Areas of Focus | 2008/06/12 15:55
A California appeals court reinstated the discrimination claims of a disabled customer who was ridiculed and denied service at a restaurant.

Ron Wilson followed his occasional visits to Murillo's Mexican Food with letters to owner Frances Murillo, suggesting ways the restaurant could become more accessible.

Murillo spent about $130,000 to bring the restaurant into compliance with disability law.

But in March 2005, Murillo asked Wilson and a friend to leave, saying, "You guys are not welcome here, and you know that ... You're only here to harass me. You're not here for the food."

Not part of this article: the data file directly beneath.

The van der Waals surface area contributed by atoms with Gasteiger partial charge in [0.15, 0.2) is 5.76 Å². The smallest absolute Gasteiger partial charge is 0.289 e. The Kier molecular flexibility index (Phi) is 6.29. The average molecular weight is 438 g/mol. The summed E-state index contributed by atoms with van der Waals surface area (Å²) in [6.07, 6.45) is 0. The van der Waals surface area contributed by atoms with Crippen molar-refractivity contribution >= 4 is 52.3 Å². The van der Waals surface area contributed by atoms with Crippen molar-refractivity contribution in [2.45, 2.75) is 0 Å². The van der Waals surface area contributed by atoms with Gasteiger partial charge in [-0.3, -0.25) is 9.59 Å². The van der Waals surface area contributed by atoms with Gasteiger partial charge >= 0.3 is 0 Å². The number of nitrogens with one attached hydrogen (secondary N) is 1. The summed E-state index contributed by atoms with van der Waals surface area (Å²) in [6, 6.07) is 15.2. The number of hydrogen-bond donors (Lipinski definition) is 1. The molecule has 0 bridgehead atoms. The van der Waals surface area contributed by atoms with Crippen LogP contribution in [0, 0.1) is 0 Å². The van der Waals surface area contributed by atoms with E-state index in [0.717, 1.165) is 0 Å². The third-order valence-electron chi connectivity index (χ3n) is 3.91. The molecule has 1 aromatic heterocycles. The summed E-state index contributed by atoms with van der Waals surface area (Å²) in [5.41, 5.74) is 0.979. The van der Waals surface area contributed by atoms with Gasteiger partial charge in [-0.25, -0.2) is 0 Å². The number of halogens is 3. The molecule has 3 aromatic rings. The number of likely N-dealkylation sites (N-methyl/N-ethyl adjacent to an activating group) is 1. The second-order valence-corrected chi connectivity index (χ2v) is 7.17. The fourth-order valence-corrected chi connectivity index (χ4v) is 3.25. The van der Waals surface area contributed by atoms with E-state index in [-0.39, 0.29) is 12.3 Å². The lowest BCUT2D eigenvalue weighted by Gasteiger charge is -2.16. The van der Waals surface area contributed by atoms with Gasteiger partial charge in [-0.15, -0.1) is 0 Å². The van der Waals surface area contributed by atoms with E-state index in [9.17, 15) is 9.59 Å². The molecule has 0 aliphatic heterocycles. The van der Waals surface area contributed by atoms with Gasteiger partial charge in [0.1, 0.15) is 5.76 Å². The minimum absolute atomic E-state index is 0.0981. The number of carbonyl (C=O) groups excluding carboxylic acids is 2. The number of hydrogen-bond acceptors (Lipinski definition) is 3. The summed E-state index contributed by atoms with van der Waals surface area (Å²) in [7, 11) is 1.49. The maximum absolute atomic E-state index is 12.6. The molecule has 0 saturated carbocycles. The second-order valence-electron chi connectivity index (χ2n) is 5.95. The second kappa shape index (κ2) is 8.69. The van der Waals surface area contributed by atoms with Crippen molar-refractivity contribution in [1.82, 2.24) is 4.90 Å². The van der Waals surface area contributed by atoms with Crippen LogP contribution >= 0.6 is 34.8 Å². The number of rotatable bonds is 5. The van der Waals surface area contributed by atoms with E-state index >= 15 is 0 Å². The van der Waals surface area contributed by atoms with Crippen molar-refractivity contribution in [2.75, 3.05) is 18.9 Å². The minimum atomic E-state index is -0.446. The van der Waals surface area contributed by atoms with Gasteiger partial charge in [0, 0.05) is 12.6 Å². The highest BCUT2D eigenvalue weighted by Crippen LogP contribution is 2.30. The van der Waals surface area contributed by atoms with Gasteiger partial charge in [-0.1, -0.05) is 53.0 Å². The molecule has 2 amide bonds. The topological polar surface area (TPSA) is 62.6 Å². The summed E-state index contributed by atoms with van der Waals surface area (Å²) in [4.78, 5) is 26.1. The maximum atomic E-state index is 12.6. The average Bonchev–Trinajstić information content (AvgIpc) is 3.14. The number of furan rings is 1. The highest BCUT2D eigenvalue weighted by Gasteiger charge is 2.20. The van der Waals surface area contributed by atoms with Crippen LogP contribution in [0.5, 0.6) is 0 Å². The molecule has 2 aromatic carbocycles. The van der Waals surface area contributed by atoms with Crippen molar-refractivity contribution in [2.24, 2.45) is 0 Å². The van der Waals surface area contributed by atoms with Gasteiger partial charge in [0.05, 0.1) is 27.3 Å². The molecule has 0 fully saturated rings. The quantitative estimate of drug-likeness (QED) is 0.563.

When Wilson refused, the bartender allegedly took his food while another employee took pictures of him, sarcastically telling him to "smile for the camera."

Wilson sued Murillo for violating the Americans with Disabilities Act.

The district court ruled that the behavior was too trivial to be actionable, but Justice Ruvolo disagreed, stating that Wilson should be allowed to make his case.

Ruvolo said restaurants may not refuse to serve customers because the patrons filed ADA complaints against them.  

The alleged intimidation and harassment would also constitute a violation of disability law, Ruvolo wrote.